The Commander in Chief forum, hosted by IAVA and broadcast by MSNBC, promised to be an event in which military veterans would be able to question presidential candidates Donald Trump and Hillary Clinton about veteran’s issues and military affairs.  Instead, it was a canned, staged event in which television host Matt Laurer did most of the talking.  The candidates were lobbed softball questions and gave predictably vague answers in a non-event which presented no new information to the audience and voting public.

The President in waiting

Mrs. Clinton was the first to appear on stage, agreeing with Lauer that there would be no personal attacks on her opponent before moving on.  When asked what the most important quality is in a commander in chief, Hillary didn’t hesitate with her answer for a moment.  “Steadiness,” she said, adding that the President has to make difficult decisions, requiring an individual who listens, processes information, and that temperament and judgement are the key.

As I sat in the audience, I was struck by how different Hillary Clinton comes across in person.  Although I never found her to be very impressive on television, when seen in person she does in fact have a certain poise and grace about her that I never picked up on from seeing her in the media going back to when I was in grade school to today.

Lauer then launched into Clinton’s email scandal and frankly, Mrs. Clinton ran circles around him, explaining some nuances about classified information, classification headers, and how it is possible to talk about certain programs without going into classified details.  Lauer, no doubt unfamiliar with the classification system was left with little rebuttal.

While I was personally disappointed that Clinton was not indicted by the FBI for mishandling classified information, and Lauer’s question as to how we can trust someone who cannot safeguard classified data, it was still pretty amazing to see her tap dance her way out of the question.  Likewise, when the host asked about Clinton’s private server being hacked by foreign powers, Clinton had a rehearsed answer about how there is no proof but that there is proof that official State Department servers have been hacked.  There is a certain amount of mental gymnastics here as the question many veterans have is why should we trust Clinton with classified information.  Cyber-security is a whole other can of worms.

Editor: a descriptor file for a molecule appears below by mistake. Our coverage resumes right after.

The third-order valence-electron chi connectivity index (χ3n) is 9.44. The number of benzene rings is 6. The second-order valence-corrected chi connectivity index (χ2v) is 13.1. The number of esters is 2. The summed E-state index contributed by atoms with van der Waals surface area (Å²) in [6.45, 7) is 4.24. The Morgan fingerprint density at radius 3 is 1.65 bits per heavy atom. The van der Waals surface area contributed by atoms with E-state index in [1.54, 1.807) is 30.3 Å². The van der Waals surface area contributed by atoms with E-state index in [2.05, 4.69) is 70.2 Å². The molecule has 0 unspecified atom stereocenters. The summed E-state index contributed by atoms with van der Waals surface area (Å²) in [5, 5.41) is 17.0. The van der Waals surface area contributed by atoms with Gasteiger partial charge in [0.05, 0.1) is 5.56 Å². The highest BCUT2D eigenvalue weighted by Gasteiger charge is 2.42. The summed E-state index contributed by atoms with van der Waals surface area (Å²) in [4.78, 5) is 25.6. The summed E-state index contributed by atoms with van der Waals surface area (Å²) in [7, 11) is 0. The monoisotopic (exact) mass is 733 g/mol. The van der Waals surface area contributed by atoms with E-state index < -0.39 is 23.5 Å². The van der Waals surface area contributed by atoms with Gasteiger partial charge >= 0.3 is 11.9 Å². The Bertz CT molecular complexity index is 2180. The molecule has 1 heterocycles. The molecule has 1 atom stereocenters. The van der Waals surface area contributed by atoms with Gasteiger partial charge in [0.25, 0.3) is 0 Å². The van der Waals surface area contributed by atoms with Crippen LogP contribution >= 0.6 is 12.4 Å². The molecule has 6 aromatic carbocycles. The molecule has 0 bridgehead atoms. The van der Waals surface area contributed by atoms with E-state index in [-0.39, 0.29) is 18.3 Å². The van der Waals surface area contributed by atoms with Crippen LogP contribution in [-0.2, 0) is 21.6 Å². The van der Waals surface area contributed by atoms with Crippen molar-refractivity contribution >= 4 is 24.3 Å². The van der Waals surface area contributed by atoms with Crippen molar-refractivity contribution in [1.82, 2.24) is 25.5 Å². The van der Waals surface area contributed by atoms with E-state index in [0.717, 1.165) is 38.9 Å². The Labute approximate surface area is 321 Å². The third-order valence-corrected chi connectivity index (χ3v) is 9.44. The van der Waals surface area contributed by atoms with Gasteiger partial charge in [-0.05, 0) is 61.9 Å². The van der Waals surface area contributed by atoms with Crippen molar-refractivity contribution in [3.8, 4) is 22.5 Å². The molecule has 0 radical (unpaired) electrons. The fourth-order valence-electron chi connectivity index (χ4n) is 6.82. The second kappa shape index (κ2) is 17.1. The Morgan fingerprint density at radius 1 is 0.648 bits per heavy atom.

It was nearly nine minutes in to the hour long event (a half hour devoted to each candidate) before an actual veteran got to ask a question.  John Lester who had served as a Naval aviator, asked a further question about Clinton endangering national security by playing fast and loose with classified information, actions that would have any military member stripped of his or her security clearance for at a minimum.

Meanwhile, let me explain some of the behind the scenes stuff going on here.  I was asked to fill out a questionnaire for NBC by a friend who invited me to the event.  The questions asked name, race, gender, age, units I served in, and then what question I would like to ask the candidates.  I had been standing behind Lester in line and saw him get rushed up ahead of everyone.  This was a curated event, with all questions pre-screened and approved by producers if not campaign managers.  I realized at that moment just how canned this entire thing was and knew that there wouldn’t be any tough questions tonight.  I can’t say that I’m surprised though.